All across Ontario, individuals and communities share the important role and responsibility of supporting children and youth and alerting a local Children’s Aid Society if a child is vulnerable or experiencing abuse or neglect. In fact, it is our legal duty. Here’s why.
The Child, Youth and Family Services Act, 2017 (CYFSA) mandates and describes who needs to and when to report to a Children’s Aid Society. In summary, it states that the public, including officials and professionals working with children (such as doctors, educators, child and youth workers, etc.), must promptly report when a child is reasonably believed to be in need or is in need of protection. A great brochure that sums up our responsibilities under the CYFSA is available on the Government of Ontario website.
Why We Dress Purple
To show that you’re here to help kids and families! Every year in October, we put on our best purple getups and join thousands of other Ontarians engaged in protecting kids to raise awareness about what we must do as adults and professionals to keep them safe and prevent abuse and how we can support them and their families when they’ve experienced abuse. The Ontario Association of Children’s Aid Societies puts this initiative together—hosting campaign information and resources on their website for anyone that wants to get involved.
Here’s some stats and facts provided from our Child Witness Project and Beacon House Child & Youth Advocacy Centre teams that states the case in Middlesex-London and why today matters.
Children and youth referred to Child Witness Project (CWP) in 2022-2023 fiscal year.
Youth have come into Beacon House Child & Youth Advocacy Centre between Feb to Oct 2023 to disclose allegations of sexual assault.
74 new clients of CWP’s were victims of sexual assault.
65 new clients of CWP’s were victims of physical assault.
4 new clients of CWP’s were victims of interpersonal violence.
7 new clients of CWP’s were victims of human trafficking.
23 new clients of CWP’s were victims of what we deem other kinds of crime (neglect, uttering threats, robbery).
28 new clients of CWP’s were witnesses to crime.
Sexual assault cases perpetrated by a family member or a domestic partner are among the highest percentage of referrals we see.
In her role of Lead Clinician in the Child Witness Project, Frances Nuvoloni has worked with a diverse demographic of children and says that it’s not just one type or class of family that is vulnerable, but all types in all communities. Here’s why she’s wearing purple today.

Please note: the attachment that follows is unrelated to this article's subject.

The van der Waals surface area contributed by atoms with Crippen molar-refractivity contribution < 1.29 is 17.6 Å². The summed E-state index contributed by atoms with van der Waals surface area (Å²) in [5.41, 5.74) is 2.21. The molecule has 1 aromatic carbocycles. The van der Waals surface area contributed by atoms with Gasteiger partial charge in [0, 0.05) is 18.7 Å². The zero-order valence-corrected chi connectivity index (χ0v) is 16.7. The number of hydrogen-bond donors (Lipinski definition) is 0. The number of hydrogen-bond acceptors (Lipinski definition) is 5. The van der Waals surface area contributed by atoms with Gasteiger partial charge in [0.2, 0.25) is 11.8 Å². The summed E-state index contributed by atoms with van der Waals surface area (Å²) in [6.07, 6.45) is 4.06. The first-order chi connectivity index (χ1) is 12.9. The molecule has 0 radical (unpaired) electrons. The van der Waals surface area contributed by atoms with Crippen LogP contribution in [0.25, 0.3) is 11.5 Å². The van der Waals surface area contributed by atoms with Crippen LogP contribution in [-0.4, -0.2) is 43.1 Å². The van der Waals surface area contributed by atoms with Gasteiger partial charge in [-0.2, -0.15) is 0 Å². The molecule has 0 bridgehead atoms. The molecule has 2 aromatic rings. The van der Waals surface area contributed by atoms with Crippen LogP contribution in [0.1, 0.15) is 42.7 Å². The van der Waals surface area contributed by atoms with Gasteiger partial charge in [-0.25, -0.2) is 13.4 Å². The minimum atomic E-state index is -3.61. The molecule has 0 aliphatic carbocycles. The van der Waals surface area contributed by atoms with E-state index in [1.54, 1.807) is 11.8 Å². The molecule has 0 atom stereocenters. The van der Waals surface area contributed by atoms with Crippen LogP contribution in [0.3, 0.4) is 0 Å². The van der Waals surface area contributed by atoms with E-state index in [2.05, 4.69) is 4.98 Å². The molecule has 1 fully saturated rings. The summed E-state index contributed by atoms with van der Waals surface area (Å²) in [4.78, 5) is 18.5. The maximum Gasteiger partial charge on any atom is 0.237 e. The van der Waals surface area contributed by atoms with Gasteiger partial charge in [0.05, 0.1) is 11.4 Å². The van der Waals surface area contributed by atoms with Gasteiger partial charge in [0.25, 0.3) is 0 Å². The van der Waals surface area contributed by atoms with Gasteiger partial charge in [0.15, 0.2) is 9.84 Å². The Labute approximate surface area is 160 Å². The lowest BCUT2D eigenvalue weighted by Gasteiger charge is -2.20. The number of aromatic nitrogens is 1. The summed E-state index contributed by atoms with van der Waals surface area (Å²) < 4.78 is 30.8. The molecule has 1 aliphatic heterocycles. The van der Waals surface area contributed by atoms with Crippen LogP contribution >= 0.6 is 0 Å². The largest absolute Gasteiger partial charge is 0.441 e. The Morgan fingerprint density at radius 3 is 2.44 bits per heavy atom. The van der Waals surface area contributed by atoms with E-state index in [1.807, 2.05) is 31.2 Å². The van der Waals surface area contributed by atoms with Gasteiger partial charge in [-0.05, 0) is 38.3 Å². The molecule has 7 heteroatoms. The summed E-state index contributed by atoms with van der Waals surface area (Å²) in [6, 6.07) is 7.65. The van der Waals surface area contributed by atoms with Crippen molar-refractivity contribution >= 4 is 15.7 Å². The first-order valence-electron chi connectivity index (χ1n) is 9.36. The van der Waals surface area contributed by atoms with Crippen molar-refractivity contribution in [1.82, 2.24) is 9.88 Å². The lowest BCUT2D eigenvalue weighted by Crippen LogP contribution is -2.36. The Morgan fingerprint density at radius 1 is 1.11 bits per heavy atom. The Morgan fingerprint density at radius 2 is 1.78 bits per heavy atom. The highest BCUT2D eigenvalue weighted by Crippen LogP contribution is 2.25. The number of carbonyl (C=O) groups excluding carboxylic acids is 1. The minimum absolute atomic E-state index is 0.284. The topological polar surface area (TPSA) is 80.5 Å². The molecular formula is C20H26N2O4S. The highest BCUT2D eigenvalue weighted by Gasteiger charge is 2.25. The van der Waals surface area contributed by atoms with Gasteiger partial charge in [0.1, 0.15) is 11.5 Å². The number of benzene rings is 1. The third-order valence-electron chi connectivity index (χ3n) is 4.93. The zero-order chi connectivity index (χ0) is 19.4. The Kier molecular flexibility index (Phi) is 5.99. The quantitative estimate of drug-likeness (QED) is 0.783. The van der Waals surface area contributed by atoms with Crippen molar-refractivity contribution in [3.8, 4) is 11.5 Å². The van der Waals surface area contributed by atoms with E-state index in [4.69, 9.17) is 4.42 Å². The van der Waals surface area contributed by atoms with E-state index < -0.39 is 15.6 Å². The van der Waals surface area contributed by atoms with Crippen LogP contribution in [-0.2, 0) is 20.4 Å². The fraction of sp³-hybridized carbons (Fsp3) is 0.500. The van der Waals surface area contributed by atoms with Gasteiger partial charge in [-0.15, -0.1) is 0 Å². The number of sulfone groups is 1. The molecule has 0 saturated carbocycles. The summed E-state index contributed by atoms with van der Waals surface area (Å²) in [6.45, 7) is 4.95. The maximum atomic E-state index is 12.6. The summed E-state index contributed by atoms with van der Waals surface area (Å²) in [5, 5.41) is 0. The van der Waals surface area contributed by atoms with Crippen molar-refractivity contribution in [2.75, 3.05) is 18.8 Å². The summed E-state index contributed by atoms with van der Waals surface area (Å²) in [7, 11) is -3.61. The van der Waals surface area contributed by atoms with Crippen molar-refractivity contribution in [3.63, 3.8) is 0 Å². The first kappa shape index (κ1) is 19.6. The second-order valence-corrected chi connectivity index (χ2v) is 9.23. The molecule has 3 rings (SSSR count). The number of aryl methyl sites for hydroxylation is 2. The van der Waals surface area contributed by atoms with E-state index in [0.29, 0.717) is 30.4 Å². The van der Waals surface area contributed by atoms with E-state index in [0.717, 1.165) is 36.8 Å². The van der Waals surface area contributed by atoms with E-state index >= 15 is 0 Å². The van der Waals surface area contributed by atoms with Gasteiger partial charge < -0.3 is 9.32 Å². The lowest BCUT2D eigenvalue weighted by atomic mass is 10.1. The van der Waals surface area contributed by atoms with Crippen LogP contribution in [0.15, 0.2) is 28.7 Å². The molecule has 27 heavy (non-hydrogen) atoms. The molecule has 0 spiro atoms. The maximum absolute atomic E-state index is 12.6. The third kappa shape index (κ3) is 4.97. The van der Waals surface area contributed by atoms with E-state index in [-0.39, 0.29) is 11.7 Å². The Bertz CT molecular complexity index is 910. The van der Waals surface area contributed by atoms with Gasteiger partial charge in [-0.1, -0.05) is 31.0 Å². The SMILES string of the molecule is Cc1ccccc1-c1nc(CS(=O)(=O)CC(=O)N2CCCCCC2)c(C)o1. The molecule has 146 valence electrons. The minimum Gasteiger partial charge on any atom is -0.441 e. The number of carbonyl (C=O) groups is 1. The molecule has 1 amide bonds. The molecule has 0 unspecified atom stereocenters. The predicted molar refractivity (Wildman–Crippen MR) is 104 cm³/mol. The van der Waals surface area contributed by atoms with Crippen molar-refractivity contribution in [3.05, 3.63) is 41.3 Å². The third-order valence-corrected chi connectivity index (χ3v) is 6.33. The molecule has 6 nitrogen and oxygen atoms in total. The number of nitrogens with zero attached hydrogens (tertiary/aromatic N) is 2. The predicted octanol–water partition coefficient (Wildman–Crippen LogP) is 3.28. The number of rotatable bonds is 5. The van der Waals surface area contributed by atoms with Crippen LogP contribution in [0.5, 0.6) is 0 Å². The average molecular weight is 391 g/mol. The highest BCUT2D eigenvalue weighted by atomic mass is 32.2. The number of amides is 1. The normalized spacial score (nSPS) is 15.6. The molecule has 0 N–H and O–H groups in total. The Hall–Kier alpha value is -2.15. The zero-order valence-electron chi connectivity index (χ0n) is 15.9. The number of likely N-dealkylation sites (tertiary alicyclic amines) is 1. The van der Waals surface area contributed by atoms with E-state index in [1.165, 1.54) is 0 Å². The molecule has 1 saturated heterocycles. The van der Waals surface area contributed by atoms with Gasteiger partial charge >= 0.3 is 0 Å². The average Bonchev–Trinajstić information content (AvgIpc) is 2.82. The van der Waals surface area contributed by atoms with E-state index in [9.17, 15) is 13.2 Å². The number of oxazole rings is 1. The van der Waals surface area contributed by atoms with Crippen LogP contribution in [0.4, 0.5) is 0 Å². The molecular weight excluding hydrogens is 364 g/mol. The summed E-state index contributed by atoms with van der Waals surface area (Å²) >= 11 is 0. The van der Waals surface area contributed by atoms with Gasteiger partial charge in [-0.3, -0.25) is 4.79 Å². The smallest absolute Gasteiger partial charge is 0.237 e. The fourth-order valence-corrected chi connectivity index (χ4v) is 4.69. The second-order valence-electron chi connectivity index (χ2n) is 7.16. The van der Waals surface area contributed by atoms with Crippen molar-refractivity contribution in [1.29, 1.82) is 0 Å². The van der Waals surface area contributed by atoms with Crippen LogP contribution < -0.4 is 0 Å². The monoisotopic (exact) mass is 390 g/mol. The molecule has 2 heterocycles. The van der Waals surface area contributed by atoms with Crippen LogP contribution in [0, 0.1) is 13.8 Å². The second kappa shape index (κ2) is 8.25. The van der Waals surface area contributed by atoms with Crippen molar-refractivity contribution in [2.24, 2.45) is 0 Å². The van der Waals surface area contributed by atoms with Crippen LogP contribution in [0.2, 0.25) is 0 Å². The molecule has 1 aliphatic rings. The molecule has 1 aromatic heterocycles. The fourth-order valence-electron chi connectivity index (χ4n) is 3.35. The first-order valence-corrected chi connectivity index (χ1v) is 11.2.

“I wear purple to show that it is not just other communities who are impacted by violence against children, but our own. It is easy for people to not think this is happening in their backyard. It can happen to any child or youth; child abuse transcends socio-economic statues, ethnicity, and culture. It is an unfortunate universal experience that any child could face if they are not protected.
I wear purple as a sign of awareness. We need to be aware of what is happening in our community so we can be mindful of the signs and how to help.
I wear purple because one day I want to live in a world where every young person’s right to safety and protection is respected.”
Ellen Lonsdale, Child Advocate in the Beacon House Child & Youth Advocacy Centre, is wearing purple today too, and says that she’s taking today to look back at the time she’s spent with kids and their families in her own work.
“I wear purple on October 27th to help bring awareness within the community about society’s responsibility to uphold and maintain the inherent worth and dignities of children, youth, and their families. Dress Purple Day is a time to reflect upon my engagements and to discover areas of growth on how to best support and serve children, youth and their families who are experiencing vulnerabilities within society. Every child has the right to feel safe and supported when it comes to children’s and youth’s well-being. It is not a choice of giving children rights, children are born with rights, but it is a choice to amplify children’s rights, voices, and choices.”
What Can We Do Today?
The steps for any individual or professional is to become an advocate for children; get educated on the challenges that children and families face, listen to them, be proactive, replace judgement with empathy, be part of and nurture communities that care, and take a stance against child abuse.
“I think it begins with re-framing how children and youth are viewed within society. For so long children and youth have been viewed into becoming people of society instead of being viewed as the inherent beings that children and youth are,” said Ellen Lonsdale.
“It is also important to be non-judgemental and be an active listener. It is very hard, again no matter the age, for someone to come forward to tell you what has happened to them. Listen with an open mind and no judgment,” said Frances Nuvoloni.
Hundreds of supports exist for children, youth, and families too for if, or for when, they need support that you can forward from the OACAS website.
Most importantly, if you believe a child is at-risk of being abused or has been abused, immediately call your local Children’s Aid Society. In London & Middlesex, you can reach out by phone (519) 455-9000 or get more information online.